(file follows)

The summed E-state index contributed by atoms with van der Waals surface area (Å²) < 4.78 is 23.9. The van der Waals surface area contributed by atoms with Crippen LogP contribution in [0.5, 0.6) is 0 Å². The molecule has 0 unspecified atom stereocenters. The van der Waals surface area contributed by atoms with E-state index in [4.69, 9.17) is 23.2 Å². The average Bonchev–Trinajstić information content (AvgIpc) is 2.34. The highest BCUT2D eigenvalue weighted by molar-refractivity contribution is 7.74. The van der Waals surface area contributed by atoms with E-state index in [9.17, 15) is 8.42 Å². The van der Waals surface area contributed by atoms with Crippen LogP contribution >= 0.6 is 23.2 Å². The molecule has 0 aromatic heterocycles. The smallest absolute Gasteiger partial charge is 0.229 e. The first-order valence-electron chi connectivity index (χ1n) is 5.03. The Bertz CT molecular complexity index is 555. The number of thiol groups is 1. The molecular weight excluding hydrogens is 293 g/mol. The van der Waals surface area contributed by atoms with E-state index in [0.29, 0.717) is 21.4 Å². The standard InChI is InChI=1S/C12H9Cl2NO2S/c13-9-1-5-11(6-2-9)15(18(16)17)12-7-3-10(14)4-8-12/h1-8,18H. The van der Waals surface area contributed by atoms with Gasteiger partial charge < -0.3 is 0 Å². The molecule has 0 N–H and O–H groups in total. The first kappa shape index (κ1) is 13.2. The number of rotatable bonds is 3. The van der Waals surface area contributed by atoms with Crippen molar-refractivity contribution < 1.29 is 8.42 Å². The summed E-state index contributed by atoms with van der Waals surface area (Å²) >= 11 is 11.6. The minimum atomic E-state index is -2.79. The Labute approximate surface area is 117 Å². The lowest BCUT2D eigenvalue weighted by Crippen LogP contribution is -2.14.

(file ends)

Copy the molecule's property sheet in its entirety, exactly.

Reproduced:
The summed E-state index contributed by atoms with van der Waals surface area (Å²) < 4.78 is 23.9. The van der Waals surface area contributed by atoms with Crippen LogP contribution in [0.5, 0.6) is 0 Å². The molecule has 0 unspecified atom stereocenters. The van der Waals surface area contributed by atoms with E-state index in [4.69, 9.17) is 23.2 Å². The average Bonchev–Trinajstić information content (AvgIpc) is 2.34. The highest BCUT2D eigenvalue weighted by molar-refractivity contribution is 7.74. The van der Waals surface area contributed by atoms with E-state index in [9.17, 15) is 8.42 Å². The van der Waals surface area contributed by atoms with Crippen LogP contribution >= 0.6 is 23.2 Å². The molecule has 0 aromatic heterocycles. The smallest absolute Gasteiger partial charge is 0.229 e. The first-order valence-electron chi connectivity index (χ1n) is 5.03. The Bertz CT molecular complexity index is 555. The number of thiol groups is 1. The molecular weight excluding hydrogens is 293 g/mol. The van der Waals surface area contributed by atoms with E-state index in [0.29, 0.717) is 21.4 Å². The standard InChI is InChI=1S/C12H9Cl2NO2S/c13-9-1-5-11(6-2-9)15(18(16)17)12-7-3-10(14)4-8-12/h1-8,18H. The van der Waals surface area contributed by atoms with Gasteiger partial charge < -0.3 is 0 Å². The molecule has 0 N–H and O–H groups in total. The first kappa shape index (κ1) is 13.2. The number of rotatable bonds is 3. The van der Waals surface area contributed by atoms with Crippen molar-refractivity contribution < 1.29 is 8.42 Å². The summed E-state index contributed by atoms with van der Waals surface area (Å²) >= 11 is 11.6. The minimum atomic E-state index is -2.79. The Labute approximate surface area is 117 Å². The lowest BCUT2D eigenvalue weighted by Crippen LogP contribution is -2.14.